For those who would like to learn more, a good friend has a website which shows a couple of examples - here is the link

http://www.members.optusnet.com.au/mainnorth/alive.htm

Regards

Richard

Thanks very much for the link. Will have a go but will check back on the forum before I switch on the soldering iron.
 

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The Zimo MX63 series decoders have solder pads at the edge of the decoder which are idenitified as being for adding the capacitor circuit. I have done some experimenting using a Hornby Fowler 2-6-4T as the guinea pig because it only has collectors on the six drivers. Richard's point (no pun intended) about getting the collectors and trackwork right is a very valid one but I chose to try the capacitor route because I am not sure that I can fix the other two problem sources I have detected in poor running. These are:

1) I am not convinced that Peco code 75 point work is absolutely flat, so the high spots raise the loco wheels off the track just when the wheel in question is the only one of three with a chance of collecting power.

2) There is no "give" or upward movement in the centre driver of the Fowler with the result that once the centre driver is on a high spot, contact is lost at either front or rear.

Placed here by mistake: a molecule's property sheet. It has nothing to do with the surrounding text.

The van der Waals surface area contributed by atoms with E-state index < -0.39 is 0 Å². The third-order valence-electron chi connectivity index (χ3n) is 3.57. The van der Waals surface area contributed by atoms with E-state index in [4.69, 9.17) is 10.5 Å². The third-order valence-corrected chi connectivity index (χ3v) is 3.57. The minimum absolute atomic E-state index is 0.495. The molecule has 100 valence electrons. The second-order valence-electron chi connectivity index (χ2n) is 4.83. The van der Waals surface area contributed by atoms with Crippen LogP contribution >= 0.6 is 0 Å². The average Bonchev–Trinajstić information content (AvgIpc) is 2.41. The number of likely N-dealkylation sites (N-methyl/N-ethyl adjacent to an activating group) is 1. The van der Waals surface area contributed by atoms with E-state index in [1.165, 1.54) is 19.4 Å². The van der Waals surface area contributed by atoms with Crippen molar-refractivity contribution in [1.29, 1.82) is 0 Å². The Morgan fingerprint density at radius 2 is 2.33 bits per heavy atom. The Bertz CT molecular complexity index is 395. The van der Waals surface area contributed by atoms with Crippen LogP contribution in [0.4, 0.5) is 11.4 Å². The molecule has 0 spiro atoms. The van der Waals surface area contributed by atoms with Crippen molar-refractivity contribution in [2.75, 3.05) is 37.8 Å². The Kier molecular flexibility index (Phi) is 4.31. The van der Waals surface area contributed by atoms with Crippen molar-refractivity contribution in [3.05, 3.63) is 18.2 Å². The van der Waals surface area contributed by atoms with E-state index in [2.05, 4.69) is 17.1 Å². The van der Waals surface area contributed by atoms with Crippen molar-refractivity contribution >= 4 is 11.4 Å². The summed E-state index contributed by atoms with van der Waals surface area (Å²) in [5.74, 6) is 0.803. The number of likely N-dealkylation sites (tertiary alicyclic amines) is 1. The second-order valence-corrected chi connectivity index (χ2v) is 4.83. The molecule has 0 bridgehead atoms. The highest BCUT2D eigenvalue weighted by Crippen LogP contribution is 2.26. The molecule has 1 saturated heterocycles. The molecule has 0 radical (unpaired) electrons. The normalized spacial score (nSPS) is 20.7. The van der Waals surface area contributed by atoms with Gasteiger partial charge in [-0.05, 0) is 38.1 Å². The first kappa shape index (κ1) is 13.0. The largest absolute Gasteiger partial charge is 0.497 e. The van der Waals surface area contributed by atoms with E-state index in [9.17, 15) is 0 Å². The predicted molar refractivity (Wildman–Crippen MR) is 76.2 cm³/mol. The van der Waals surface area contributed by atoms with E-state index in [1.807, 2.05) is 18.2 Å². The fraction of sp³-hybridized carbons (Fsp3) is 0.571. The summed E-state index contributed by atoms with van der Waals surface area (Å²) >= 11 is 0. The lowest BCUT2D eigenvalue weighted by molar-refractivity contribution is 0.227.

I did see an improvement in slow running with 400uF of capacitance but using the 4 x 100uF capacitors which come in the Zimo Speikomp kit takes up too much room to be practical. I have purchased some higher value capacitors which being single units require a smaller volume but is still a bit on the large side.

The "correct" solution would be to have pointwork that is flat and a centre driver which is capable of "floating" in the vertical direction.

I am considering building my own track because I am no longer happy with the appearance of the Peco and I find the geometry on offer restrictive. If I am able to manage this then the pointwork problem should go away.

I do not feel competent to mess about with the Fowler chassis but maybe one day....

David
 

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QUOTE Aren't there some high end decoders with this facility built in?